“I appeared as Mr Brown in a very genteel manner; and not making the least discovery of my sex by my behaviour, ever endeavouring to keep up to the well-bred gentleman.”
A Narrative of the Life of Mrs. Charlotte Charke, 1755
John Colley Playbill of an actress dressing in breeches, 1779
Surprising though it may seem, female-to-male cross dressing on the stage was a familiar practice in the early-to-mid eighteenth century. Cross dressing as entertainment had been a traditional part of British culture for centuries, with female roles played by boys in Shakespeare’s day, since women were not allowed on the stage until the mid-1600s. In the eighteenth century, ‘breeches parts’ (roles in which female characters don men’s clothes) were highly popular as they tapped into a popular urge towards disguise and masquerade.
Charlotte Charke (1713-1760) scorned conventionality, even as a child. Her father was the famous Colley Cibber: the most renowned comic actor of the day, a playwright and poet laureate, and the manager of the Theatre Royal, London’s greatest theatre. Charke’s upbringing was theatrical and relatively unrestricted; she received an education she later described as more suitable for a boy than a girl. Beginning her acting career as a talented comic actress, she soon became known for playing ‘breeches parts’.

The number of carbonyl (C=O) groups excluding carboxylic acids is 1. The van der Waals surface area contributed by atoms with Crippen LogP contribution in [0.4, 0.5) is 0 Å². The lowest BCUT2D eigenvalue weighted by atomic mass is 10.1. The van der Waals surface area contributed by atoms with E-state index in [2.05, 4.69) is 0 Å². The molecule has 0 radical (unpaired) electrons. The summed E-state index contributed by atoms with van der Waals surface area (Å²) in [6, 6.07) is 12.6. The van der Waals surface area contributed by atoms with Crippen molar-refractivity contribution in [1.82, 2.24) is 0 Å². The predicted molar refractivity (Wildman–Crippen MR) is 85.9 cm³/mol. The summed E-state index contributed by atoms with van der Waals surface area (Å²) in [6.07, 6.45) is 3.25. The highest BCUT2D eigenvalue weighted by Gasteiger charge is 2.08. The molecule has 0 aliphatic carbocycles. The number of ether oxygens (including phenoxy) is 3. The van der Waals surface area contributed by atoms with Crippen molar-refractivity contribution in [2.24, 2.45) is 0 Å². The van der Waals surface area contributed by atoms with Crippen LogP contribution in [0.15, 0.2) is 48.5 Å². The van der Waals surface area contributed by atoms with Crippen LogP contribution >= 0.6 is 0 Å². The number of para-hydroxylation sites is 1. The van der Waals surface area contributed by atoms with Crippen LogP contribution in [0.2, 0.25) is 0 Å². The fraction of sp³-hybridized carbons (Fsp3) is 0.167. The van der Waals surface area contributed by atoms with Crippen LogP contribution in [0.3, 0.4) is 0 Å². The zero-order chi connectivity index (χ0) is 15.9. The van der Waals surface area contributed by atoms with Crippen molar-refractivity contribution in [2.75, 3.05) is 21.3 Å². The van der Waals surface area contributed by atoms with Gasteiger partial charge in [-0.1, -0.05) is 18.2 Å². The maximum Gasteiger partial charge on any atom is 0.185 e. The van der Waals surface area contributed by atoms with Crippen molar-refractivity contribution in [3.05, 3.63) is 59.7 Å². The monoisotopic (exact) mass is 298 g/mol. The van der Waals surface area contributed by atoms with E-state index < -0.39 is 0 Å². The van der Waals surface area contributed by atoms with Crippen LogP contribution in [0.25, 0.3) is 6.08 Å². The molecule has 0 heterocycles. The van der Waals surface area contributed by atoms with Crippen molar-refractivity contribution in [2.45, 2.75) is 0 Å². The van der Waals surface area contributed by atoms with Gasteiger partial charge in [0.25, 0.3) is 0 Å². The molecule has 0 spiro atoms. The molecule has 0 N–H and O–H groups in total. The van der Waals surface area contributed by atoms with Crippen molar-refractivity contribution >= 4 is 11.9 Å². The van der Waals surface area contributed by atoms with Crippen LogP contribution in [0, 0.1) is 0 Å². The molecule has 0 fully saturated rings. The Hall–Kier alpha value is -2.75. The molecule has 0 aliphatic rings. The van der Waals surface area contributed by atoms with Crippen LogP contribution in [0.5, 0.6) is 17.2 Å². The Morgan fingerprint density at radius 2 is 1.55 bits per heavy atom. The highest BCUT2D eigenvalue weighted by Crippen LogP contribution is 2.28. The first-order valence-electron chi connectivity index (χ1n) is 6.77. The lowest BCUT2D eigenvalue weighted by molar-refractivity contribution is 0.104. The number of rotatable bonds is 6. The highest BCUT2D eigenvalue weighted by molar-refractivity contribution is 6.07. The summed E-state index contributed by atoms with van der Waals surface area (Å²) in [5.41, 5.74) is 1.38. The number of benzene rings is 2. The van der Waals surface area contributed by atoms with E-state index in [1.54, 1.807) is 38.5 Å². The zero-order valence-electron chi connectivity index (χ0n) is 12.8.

Her famous father disowned Charke after she joined the theatre troupe of his bitter rival Henry Fielding, playing roles that specifically mocked and satirised him. After this, Charke did not limit herself to wearing male clothing on the stage, but increased her notoriety by wearing it in her daily life. When dressed as a man she used the alias Mr. Charles Brown. Charke’s career was varied: she became one of the first women to run a theatre company on her own; she was a valet to a peer; a tavern owner; and a sausage maker.
For all her wildness, however, Charke was passionately devoted to her craft as an actress, always performing, whether onstage or off. Her final career was as a writer, publishing one of the first autobiographies to be written by a woman, in 1755.